GQ magazine might be known for its preppy fashion and executive style, but from time to time, the popular men's monthly delves into the world of politics.
But how does politics even figure in a glossy editorial like GQ?
And what's the appeal for a serious politico to even want to do a trendy fashion shoot? And furthermore, for someone to want to read it?
“A man looks for inspiration and information in their magazine," says GQ editor Matthew Drummond. "Yes [GQ] talks about cars and fashion, but it also includes long-form journalism. Ultimately it equips its readers with what’s going on in Australia.”
This month, GQ Australia features Greens leader, Richard Di Natale in it's GQ&A segment. The segment is posed as a profiling piece, and an opportunity to delve deeper into a the featured talent's inner thoughts.
"He was a perfect gentleman. He opened a couple of Coopers Sparkling Green, of course. And served salami from pigs reared on his farm," says Drummond, who conducted the interview with Richard Di Natale.
“I started to think about him at the start of this year,” says Drummond, referring to the moment Di Natale shared he didn't have a problem with genetically-modified foods, a radical stance for a Greens politician to take and one Di Natale faced media backlash for.
Drummond also saw the politician as an interesting subject for the GQ&A segment in comparison to his predecessor, Christine Milne, who wasn't as willing to cross the floor on certain issues. So far the Greens leader has made headway on a few issues by forming deals with the major parties on issues like pension cuts and corporate taxes.
“He struck me as a guy who could take a few bruises to take the Greens in a new direction, which I think is towards the middle ground of politics,” says Drummond.
For Drummond, this issue will be his first since being appointed editor of the magazine. But he hopes to see more politics being covered within GQ's pages over his tenure.
He also sees the style magazine as a natural home for that kind of political discussion, saying men's magazines, in fact, have a long history of producing long-form political and opinion pieces.
“The old joke goes, 'I read Playboy for the articles'. But Playboy actually produced great pieces of long-form journalism and some of the best in the country. That’s what we do in GQ,” he says.
This isn't the first time GQ Australia has featured politicians.
Most famously, then-Communications Minister Malcolm Turnbull graced the magazine's cover back in May 2015 with the button-pushing caption "Primed Minister".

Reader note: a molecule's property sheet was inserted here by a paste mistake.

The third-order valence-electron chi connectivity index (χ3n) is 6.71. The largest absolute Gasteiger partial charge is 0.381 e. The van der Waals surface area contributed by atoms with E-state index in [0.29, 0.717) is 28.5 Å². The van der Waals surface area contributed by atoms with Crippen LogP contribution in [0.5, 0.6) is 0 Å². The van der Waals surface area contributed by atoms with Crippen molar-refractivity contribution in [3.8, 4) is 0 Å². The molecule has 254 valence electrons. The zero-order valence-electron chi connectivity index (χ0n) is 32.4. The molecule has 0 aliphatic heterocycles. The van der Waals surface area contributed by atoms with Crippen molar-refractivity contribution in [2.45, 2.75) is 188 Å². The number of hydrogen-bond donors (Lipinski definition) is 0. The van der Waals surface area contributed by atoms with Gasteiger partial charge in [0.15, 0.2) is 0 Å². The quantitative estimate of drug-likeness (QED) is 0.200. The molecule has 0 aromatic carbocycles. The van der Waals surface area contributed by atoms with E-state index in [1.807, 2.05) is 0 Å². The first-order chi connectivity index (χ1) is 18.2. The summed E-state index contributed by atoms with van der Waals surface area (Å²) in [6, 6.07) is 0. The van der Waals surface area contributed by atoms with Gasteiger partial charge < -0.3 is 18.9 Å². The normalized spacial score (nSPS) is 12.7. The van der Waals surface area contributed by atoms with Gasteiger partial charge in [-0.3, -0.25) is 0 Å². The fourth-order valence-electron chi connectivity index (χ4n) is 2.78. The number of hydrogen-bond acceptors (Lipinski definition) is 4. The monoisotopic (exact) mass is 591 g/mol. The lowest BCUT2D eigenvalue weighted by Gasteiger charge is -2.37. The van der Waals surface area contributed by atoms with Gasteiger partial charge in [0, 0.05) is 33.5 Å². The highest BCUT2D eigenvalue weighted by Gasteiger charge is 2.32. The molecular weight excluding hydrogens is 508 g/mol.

"It says something about these politicians to allow themselves to be presented like that and let themselves look their best,” Drummond says. “They have themselves styled for the shoot, present in a light you’ve never seen them in before."
Malcolm Turnbull's cover was the source of several snide comments following his cover, with several teasing him for looking "like a model".
Di Natale wasn't immune to jokes following his spread either, with people comparing his black turtleneck-look to The Wiggles and Steve Jobs amongst others.
But in spite of the haters, Drummond says the Greens leader's look is "so hot right now".
“Turtle necks are absolutely hot right now! Especially in the northern hemisphere at the moment. So we can expect to see them everywhere this winter. On that measure, Di Natale is ahead of the curve!” he says, laughing.
Drummond explained how the draw for Australian politicians to feature in GQ, specifically, comes from the unique ways in which the magazine broaches the subject.
Ultimately, GQ finds their view of politics comes from a pop culture perspective and how politics can influence a person's lifestyle.
For example, when speaking to Di Natale, Drummond made a point to ask about the Greens leader's long rumoured plans to form a coalition government with a major party - a decision that would impact all Australians.
“I asked him if he sees himself in government with Labor?" says Drummond, recounting his interview.
"He said ‘a government’.
“So I asked ‘Do you see yourself in government with Liberals?’
“He said, ‘Never say never.’
“The nuance of what he said was he doesn’t want to rule himself out with the Liberals. Since he doesn't think it's very smart to close yourself off like that," says Drummond, commenting on how novel a stance it is to have for a Greens leader.
Drummond believes politics definitely does have a place in lifestyle journalism.
Not just as a front for a politician to appear more accessible, but as a legitimate source for discussion on issues that affect all Australians.
But when giving thoughts on who he'd feature from parliament in the magazine next, Drummond had this to say:
"I’d definitely like to do a bit more politics in GQ, from the viewpoint of profiling the people who are changing the country, but I can’t say who we’d put in the magazine just yet.”
Before Di Natale, check out the other Australian politicians to grace the shiny pages of GQ Australia.
Malcolm Turnbull, May 2015.
Kevin Rudd in GQ&A, September 2015.
Julie Bishop in GQ&A, February 2016.